A new report blames public pensions’ financial woes in large part on their trustees, accusing many of them of being politically motivated, and lacking an incentive to protect their plans from major financial risks.
“Political appointees to pension boards are responsive to constituencies—such as local industry or the governor’s budget—that “steer them away from acting in the long-term interest of the pension fund’s fiscal integrity,” said the report, which was authored by Daniel DiSalvo, a senior fellow at the institute, and a professor of political science at the City College of New York. “But the representatives of public employees and their unions on these boards are also tempted to trade pension savings tomorrow for higher salaries today.”
According to consulting firm Milliman, the estimated funded status of the 100 largest US public pension plans is currently 71.2%, with a combined deficit of $1.448 trillion, the largest deficit in two years. Meanwhile, the funded ratio of the top 100 corporate defined benefit pension plans is 93.3%, with a combined deficit of $110 billion.
The incentive problem, says DiSalvo, is inherent in the structure of public pension fund boards, and the “only lasting solution” is to replace state-run defined benefit pensions with defined contribution plans. He argues that although defined contribution plans transfer risk to employees, they do not require boards to “make the kinds of decisions that imperil the funds of defined benefit pensions and the interests of taxpaying citizens.”
DiSalvo says that state pension boards should be making conservative investments and keep the discount rate lower, but that this is not happening. He says that politicians favor a high discount rate to keep short-run costs low, and because they make it appear as though the plan is fully funded because it assumes a high rate of return on existing assets.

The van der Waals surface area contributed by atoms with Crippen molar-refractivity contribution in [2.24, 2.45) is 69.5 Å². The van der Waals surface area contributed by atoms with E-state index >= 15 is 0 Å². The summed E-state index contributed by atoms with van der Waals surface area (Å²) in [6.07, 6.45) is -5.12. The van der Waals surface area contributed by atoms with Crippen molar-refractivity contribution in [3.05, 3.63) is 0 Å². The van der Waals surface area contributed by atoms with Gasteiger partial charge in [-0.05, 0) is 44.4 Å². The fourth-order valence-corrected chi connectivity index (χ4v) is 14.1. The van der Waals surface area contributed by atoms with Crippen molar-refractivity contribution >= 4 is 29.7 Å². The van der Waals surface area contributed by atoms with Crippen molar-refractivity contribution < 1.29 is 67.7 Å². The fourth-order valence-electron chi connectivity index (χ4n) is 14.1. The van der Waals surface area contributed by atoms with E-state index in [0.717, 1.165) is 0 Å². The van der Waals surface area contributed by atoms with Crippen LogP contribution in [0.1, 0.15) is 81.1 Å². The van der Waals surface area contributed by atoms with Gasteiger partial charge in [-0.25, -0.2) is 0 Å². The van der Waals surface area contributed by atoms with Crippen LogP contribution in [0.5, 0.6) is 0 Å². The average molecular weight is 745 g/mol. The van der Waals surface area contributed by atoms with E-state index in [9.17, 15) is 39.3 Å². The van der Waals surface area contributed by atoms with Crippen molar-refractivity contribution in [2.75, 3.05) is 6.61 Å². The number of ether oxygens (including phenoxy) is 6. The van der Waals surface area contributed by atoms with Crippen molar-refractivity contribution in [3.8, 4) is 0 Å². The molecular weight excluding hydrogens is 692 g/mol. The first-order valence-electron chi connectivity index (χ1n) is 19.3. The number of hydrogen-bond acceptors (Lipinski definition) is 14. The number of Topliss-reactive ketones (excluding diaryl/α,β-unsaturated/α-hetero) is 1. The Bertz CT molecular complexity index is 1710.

DiSalvo cites research from political scientists Sarah Anzia and Terry Moe that found elected representatives of state pension boards did not seek to impose more realistic (lower) discount rates, and didn’t encourage government employers to consistently make the full annual required contribution.
“Rather, the opposite was the case,” wrote DiSalvo. “Pension systems with more plan participants on the board and strong public unions were associated with more fiscally irresponsible decisions. Discount rates were higher, and a lower percentage of the government’s required contributions were paid.”
Despite the DiSalvo’s support of a switch to defined contribution plans, reports from the National Institute on Retirement Security, and the Church Pension Group, a financial services organization that serves the Episcopal Church, argue that defined contribution plans are less efficient and cost more in the long run than defined benefit pension plans, while also providing lower benefits for workers.